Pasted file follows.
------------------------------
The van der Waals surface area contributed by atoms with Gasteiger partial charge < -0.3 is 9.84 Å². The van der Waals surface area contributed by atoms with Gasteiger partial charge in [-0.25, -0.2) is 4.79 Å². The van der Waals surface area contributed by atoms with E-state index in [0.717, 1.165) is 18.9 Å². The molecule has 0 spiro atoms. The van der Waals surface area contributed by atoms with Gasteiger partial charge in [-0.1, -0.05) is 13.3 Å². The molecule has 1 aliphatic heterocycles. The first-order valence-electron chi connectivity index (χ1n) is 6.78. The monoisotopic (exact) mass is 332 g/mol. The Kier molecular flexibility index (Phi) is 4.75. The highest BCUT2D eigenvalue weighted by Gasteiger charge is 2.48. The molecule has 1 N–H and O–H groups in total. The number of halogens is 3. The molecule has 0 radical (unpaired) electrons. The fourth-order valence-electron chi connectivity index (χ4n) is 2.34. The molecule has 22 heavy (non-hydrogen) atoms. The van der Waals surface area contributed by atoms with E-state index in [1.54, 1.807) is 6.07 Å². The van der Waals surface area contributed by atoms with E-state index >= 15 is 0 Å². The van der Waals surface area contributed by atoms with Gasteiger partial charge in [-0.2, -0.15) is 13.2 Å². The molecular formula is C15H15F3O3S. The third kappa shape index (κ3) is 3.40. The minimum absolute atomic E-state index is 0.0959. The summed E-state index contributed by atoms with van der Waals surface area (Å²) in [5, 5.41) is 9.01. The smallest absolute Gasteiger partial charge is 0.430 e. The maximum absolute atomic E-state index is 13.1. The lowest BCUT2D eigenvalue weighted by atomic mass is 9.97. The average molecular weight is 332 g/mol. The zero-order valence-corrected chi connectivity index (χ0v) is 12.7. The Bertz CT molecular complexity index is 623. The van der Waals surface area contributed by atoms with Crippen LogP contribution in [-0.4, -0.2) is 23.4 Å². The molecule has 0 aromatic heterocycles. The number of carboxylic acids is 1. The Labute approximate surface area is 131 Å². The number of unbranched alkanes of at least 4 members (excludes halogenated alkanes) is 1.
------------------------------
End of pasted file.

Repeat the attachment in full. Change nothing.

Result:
The van der Waals surface area contributed by atoms with Gasteiger partial charge < -0.3 is 9.84 Å². The van der Waals surface area contributed by atoms with Gasteiger partial charge in [-0.25, -0.2) is 4.79 Å². The van der Waals surface area contributed by atoms with E-state index in [0.717, 1.165) is 18.9 Å². The molecule has 0 spiro atoms. The van der Waals surface area contributed by atoms with Gasteiger partial charge in [-0.1, -0.05) is 13.3 Å². The molecule has 1 aliphatic heterocycles. The first-order valence-electron chi connectivity index (χ1n) is 6.78. The monoisotopic (exact) mass is 332 g/mol. The Kier molecular flexibility index (Phi) is 4.75. The highest BCUT2D eigenvalue weighted by Gasteiger charge is 2.48. The molecule has 1 N–H and O–H groups in total. The number of halogens is 3. The molecule has 0 radical (unpaired) electrons. The fourth-order valence-electron chi connectivity index (χ4n) is 2.34. The molecule has 22 heavy (non-hydrogen) atoms. The van der Waals surface area contributed by atoms with E-state index in [1.54, 1.807) is 6.07 Å². The van der Waals surface area contributed by atoms with E-state index >= 15 is 0 Å². The van der Waals surface area contributed by atoms with Gasteiger partial charge in [-0.2, -0.15) is 13.2 Å². The molecular formula is C15H15F3O3S. The third kappa shape index (κ3) is 3.40. The minimum absolute atomic E-state index is 0.0959. The summed E-state index contributed by atoms with van der Waals surface area (Å²) in [5, 5.41) is 9.01. The smallest absolute Gasteiger partial charge is 0.430 e. The maximum absolute atomic E-state index is 13.1. The lowest BCUT2D eigenvalue weighted by atomic mass is 9.97. The average molecular weight is 332 g/mol. The zero-order valence-corrected chi connectivity index (χ0v) is 12.7. The Bertz CT molecular complexity index is 623. The van der Waals surface area contributed by atoms with Crippen LogP contribution in [-0.4, -0.2) is 23.4 Å². The molecule has 0 aromatic heterocycles. The number of carboxylic acids is 1. The Labute approximate surface area is 131 Å². The number of unbranched alkanes of at least 4 members (excludes halogenated alkanes) is 1.